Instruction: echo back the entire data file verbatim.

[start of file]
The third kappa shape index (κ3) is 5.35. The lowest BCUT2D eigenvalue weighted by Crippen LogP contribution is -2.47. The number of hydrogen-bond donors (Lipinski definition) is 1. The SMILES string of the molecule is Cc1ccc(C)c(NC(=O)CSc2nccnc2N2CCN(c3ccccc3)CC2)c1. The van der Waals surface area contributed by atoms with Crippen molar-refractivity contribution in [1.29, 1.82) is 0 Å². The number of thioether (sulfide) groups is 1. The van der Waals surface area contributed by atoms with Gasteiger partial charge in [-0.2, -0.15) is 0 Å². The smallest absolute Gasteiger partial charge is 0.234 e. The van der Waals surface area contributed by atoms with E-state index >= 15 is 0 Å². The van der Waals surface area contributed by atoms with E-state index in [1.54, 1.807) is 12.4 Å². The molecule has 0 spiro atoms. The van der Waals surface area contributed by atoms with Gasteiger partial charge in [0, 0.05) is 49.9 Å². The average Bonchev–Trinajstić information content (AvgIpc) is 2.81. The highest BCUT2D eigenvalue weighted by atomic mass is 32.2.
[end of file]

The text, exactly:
The third kappa shape index (κ3) is 5.35. The lowest BCUT2D eigenvalue weighted by Crippen LogP contribution is -2.47. The number of hydrogen-bond donors (Lipinski definition) is 1. The SMILES string of the molecule is Cc1ccc(C)c(NC(=O)CSc2nccnc2N2CCN(c3ccccc3)CC2)c1. The van der Waals surface area contributed by atoms with Crippen molar-refractivity contribution in [1.29, 1.82) is 0 Å². The number of thioether (sulfide) groups is 1. The van der Waals surface area contributed by atoms with Gasteiger partial charge in [-0.2, -0.15) is 0 Å². The smallest absolute Gasteiger partial charge is 0.234 e. The van der Waals surface area contributed by atoms with E-state index >= 15 is 0 Å². The van der Waals surface area contributed by atoms with E-state index in [1.54, 1.807) is 12.4 Å². The molecule has 0 spiro atoms. The van der Waals surface area contributed by atoms with Gasteiger partial charge in [0, 0.05) is 49.9 Å². The average Bonchev–Trinajstić information content (AvgIpc) is 2.81. The highest BCUT2D eigenvalue weighted by atomic mass is 32.2.